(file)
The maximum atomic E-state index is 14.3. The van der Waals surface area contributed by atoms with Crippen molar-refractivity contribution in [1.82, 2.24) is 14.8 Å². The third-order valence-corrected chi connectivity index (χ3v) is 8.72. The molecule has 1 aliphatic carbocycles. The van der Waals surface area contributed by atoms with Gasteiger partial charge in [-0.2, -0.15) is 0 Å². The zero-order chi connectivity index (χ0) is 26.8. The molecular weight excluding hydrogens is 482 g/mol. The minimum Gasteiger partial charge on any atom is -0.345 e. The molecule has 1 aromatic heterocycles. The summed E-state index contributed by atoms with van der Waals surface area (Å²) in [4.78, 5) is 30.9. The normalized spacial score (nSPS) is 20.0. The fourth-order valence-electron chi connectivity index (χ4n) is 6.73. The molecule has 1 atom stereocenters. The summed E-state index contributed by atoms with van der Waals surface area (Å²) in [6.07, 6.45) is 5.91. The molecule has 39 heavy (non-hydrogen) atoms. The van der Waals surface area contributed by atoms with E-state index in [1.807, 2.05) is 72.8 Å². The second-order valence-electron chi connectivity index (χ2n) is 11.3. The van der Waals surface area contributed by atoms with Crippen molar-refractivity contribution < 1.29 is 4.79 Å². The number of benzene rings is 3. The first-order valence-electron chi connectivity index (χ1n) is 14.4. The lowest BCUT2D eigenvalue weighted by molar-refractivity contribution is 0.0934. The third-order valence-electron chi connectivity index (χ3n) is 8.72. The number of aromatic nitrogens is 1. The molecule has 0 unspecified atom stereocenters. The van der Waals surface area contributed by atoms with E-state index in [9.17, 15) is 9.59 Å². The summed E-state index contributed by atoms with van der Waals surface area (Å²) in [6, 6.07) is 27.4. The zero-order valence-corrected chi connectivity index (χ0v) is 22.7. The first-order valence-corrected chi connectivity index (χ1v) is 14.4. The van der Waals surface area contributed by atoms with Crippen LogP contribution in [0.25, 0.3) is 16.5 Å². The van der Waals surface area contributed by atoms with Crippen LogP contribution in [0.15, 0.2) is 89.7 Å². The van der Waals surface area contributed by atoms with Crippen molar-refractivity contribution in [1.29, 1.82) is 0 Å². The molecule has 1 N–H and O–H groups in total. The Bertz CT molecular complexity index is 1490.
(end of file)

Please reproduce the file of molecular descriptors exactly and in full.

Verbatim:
The maximum atomic E-state index is 14.3. The van der Waals surface area contributed by atoms with Crippen molar-refractivity contribution in [1.82, 2.24) is 14.8 Å². The third-order valence-corrected chi connectivity index (χ3v) is 8.72. The molecule has 1 aliphatic carbocycles. The van der Waals surface area contributed by atoms with Gasteiger partial charge in [-0.2, -0.15) is 0 Å². The zero-order chi connectivity index (χ0) is 26.8. The molecular weight excluding hydrogens is 482 g/mol. The minimum Gasteiger partial charge on any atom is -0.345 e. The molecule has 1 aromatic heterocycles. The summed E-state index contributed by atoms with van der Waals surface area (Å²) in [4.78, 5) is 30.9. The normalized spacial score (nSPS) is 20.0. The fourth-order valence-electron chi connectivity index (χ4n) is 6.73. The molecule has 1 atom stereocenters. The summed E-state index contributed by atoms with van der Waals surface area (Å²) in [6.07, 6.45) is 5.91. The molecule has 39 heavy (non-hydrogen) atoms. The van der Waals surface area contributed by atoms with E-state index in [1.807, 2.05) is 72.8 Å². The second-order valence-electron chi connectivity index (χ2n) is 11.3. The van der Waals surface area contributed by atoms with Crippen molar-refractivity contribution < 1.29 is 4.79 Å². The number of benzene rings is 3. The first-order valence-electron chi connectivity index (χ1n) is 14.4. The lowest BCUT2D eigenvalue weighted by molar-refractivity contribution is 0.0934. The third-order valence-electron chi connectivity index (χ3n) is 8.72. The number of aromatic nitrogens is 1. The molecule has 0 unspecified atom stereocenters. The van der Waals surface area contributed by atoms with E-state index in [9.17, 15) is 9.59 Å². The summed E-state index contributed by atoms with van der Waals surface area (Å²) in [6, 6.07) is 27.4. The zero-order valence-corrected chi connectivity index (χ0v) is 22.7. The first-order valence-corrected chi connectivity index (χ1v) is 14.4. The van der Waals surface area contributed by atoms with Crippen LogP contribution in [0.25, 0.3) is 16.5 Å². The van der Waals surface area contributed by atoms with Crippen LogP contribution in [0.15, 0.2) is 89.7 Å². The van der Waals surface area contributed by atoms with Crippen molar-refractivity contribution in [1.29, 1.82) is 0 Å². The molecule has 1 N–H and O–H groups in total. The Bertz CT molecular complexity index is 1490.